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ElectionsCampaign TrailWhat the latest mayoral poll really shows

What the latest mayoral poll really shows

Farrell says he's leading; the numbers are not so clear.

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The Farrell campaign has released a new poll this week that has the former supe (and briefly, mayor) two points ahead of Breed, and winning a simulated RCV race. The campaign only made public one summary page of the poll, so we don’t know the full details. It shows Farrell with 23 percent of first-place votes, Breed with 21, Lurie with 20 and Peskin with 17.

This is a poll of 500 “likely November voters” conducted by phone and “text-to-web” survey.

The margin of error is 4.5 percent.

Farrell claims the lead, but it’s not by much—if it’s a lead at all. Photo from his campaign.

Here’s what “margin of error” means: Farrell has the first-place votes of somewhere between 18.5 and 27.5 percent of the voters. Breed: 16.5 to 25.5. Lurie: 15.5 to 24.5. Peskin: 12.5 to 21.5.

That’s if the sample is good, and since we don’t have the cross-tabs to see the ages and other data on those surveyed, it’s hard to say for sure.

But you could read this poll to say:

Peskin 21.5, Farrell, 18.5, Breed 16.5, Lurie, 15.5. Or you could read it as Breed 25.5, Farrell, 18.5 … and so on.

My take: This shows a statistical dead heat among four top candidates, with Ahsha Safai barely registering.

Same goes for the RCV simulation: With this close a race, and this margin of error, it doesn’t tell us much.

What it does show, consistent with every other poll I’ve seen, is that the voters are unhappy with the direction of the city, with only 16 percent saying the city is going in the right direction. The mayor is deeply unpopular.

That’s good for challengers, but they have to demonstrate how their policies are different than the incumbent’s. So far, Farrell and Daniel Lurie haven’t done that.

As the race goes on, and the three on the right try to get more leverage, they may well start attacking each other (they will certainly go after Breed, which started at Wednesday’s debate), which might impact the ranked-choice voting picture. And Breed will absolutely go after Farrell and Lurie; again, she started at the debate.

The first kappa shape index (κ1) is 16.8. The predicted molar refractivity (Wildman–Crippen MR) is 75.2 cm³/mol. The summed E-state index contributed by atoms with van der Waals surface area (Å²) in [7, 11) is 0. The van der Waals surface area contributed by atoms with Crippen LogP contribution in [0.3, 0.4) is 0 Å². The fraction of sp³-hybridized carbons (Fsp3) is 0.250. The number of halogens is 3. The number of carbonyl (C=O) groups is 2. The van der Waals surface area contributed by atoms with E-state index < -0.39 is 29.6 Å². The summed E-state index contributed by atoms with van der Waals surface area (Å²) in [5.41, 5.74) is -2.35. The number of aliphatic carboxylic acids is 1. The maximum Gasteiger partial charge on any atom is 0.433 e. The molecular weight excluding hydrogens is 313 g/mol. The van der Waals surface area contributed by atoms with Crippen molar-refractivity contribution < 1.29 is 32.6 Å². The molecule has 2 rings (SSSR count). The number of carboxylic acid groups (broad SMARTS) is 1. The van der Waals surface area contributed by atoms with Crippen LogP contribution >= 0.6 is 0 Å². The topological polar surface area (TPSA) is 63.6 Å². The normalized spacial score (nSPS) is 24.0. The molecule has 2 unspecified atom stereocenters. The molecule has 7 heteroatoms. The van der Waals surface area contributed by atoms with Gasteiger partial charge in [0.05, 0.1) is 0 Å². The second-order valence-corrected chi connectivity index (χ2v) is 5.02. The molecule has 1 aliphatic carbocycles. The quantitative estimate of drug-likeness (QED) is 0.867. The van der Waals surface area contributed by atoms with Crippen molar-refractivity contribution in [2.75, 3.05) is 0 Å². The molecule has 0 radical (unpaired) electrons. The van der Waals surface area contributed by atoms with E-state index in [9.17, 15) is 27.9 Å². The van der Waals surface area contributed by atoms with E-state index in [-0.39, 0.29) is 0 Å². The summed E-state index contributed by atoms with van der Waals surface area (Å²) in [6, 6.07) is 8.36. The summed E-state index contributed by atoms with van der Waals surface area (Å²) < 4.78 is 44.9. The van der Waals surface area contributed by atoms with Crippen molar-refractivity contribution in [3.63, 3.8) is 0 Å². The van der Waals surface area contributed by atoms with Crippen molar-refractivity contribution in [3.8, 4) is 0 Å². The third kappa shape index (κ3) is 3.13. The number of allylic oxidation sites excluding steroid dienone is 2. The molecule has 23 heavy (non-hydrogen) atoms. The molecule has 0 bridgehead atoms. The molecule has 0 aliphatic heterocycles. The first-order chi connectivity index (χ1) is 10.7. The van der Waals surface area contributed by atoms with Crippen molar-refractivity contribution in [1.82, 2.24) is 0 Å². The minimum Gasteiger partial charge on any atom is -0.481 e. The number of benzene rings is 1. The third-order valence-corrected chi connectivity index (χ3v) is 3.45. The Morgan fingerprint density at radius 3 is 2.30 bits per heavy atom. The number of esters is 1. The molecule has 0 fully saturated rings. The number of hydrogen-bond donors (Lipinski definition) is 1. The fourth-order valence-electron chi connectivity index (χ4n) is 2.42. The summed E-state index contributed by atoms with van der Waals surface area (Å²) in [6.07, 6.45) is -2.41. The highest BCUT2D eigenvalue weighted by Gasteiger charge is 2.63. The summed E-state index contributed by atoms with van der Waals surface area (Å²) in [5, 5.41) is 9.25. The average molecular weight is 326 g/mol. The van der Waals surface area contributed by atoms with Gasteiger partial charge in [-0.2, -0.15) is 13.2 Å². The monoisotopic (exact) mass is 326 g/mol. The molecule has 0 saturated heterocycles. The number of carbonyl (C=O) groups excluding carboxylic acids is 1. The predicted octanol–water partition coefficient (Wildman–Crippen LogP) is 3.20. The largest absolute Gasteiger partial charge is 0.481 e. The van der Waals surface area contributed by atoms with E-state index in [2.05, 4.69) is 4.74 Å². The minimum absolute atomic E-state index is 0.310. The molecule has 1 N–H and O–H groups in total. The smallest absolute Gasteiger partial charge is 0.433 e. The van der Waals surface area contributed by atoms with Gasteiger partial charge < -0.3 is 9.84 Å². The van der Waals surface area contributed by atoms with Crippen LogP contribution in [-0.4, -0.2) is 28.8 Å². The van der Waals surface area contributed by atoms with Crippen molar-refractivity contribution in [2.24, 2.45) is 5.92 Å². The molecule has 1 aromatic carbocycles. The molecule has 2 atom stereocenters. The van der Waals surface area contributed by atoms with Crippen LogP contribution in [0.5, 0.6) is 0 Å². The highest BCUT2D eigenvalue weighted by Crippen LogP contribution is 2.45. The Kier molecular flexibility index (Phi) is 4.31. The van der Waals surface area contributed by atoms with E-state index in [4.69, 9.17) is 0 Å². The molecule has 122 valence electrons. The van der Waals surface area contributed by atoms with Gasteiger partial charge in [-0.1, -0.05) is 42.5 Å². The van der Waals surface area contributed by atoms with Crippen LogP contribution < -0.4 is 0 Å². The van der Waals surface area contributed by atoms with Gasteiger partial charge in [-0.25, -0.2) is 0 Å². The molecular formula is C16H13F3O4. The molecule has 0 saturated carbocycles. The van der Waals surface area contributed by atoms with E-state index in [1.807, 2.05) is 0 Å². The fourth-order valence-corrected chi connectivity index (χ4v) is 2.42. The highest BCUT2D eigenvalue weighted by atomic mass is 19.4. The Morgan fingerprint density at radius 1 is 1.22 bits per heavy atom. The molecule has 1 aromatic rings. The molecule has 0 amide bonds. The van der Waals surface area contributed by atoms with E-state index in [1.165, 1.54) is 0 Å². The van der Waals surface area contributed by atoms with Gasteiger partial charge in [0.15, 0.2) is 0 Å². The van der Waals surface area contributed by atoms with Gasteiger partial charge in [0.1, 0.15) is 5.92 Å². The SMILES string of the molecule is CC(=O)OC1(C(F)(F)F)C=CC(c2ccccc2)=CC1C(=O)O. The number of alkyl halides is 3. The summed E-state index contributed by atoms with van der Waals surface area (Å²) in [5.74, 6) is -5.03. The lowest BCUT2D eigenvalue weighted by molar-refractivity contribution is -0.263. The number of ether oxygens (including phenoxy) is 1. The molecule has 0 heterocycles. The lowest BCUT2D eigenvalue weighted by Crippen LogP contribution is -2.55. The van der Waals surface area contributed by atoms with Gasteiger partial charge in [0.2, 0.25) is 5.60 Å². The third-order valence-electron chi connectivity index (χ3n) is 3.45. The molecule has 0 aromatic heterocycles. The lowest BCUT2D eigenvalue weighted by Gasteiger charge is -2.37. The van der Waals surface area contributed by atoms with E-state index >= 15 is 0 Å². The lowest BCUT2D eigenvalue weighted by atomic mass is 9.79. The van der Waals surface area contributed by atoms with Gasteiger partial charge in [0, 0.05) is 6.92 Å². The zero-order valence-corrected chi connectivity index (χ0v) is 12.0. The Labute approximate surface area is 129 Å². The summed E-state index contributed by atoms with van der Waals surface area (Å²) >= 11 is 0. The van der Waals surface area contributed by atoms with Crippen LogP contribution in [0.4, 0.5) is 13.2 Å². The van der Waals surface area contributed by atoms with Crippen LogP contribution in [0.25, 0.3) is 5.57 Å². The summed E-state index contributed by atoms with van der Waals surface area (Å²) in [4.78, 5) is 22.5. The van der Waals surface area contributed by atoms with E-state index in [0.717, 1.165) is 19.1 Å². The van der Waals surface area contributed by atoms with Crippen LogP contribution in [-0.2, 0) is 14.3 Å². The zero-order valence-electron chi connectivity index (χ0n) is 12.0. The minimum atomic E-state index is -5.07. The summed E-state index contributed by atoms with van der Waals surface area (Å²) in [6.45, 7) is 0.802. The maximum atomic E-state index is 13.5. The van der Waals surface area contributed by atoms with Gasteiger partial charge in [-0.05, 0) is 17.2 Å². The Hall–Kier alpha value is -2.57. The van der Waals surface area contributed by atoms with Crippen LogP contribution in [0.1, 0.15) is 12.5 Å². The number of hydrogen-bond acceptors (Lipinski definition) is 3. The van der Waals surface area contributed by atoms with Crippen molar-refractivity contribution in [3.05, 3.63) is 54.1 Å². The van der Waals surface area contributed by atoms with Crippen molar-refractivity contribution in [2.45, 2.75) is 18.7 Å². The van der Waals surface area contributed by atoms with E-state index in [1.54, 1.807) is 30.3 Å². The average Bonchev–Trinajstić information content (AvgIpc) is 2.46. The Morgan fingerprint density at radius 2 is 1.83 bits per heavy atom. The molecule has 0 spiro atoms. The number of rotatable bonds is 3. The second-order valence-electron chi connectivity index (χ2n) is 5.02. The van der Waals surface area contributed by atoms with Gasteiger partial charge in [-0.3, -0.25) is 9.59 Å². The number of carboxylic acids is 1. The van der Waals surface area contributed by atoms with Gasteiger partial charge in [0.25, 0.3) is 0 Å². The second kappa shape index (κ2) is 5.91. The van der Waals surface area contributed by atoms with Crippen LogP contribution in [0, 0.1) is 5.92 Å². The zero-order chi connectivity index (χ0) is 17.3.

In an RCV strategy, you generally want to avoid attacking people whose second-place votes you need. If Breed, Lurie, and Farrell do negative campaigning against each other, Peskin may seem like a better second-choice to some of those voters.

Oh, by the way, Lurie is now claiming he “dominated” the debate. From a campaign press release:

 Tonight, Daniel Lurie dominated the first mayoral debate. Elections are generally won when candidates contrast themselves with their opponents, and Lurie defined the race in stark terms. 

“We cannot continue to turn to the same people and expect different outcomes,” said Daniel Lurie, a longtime non-profit executive, father of two, and lifelong Democrat. 

What the debate really showed was that on policy issues, Breed, Lurie, and Farrell are all proposing the same things. That’s not a good way to “contrast” yourself with the other candidates—and the polling shows Lurie has yet to fine a political message that puts him ahead of the other conservatives.

Full disclosure: My son and daughter both work for the Peskin for Mayor campaign.

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Tim Redmond
Tim Redmond
Tim Redmond has been a political and investigative reporter in San Francisco for more than 30 years. He spent much of that time as executive editor of the Bay Guardian. He is the founder of 48hills.

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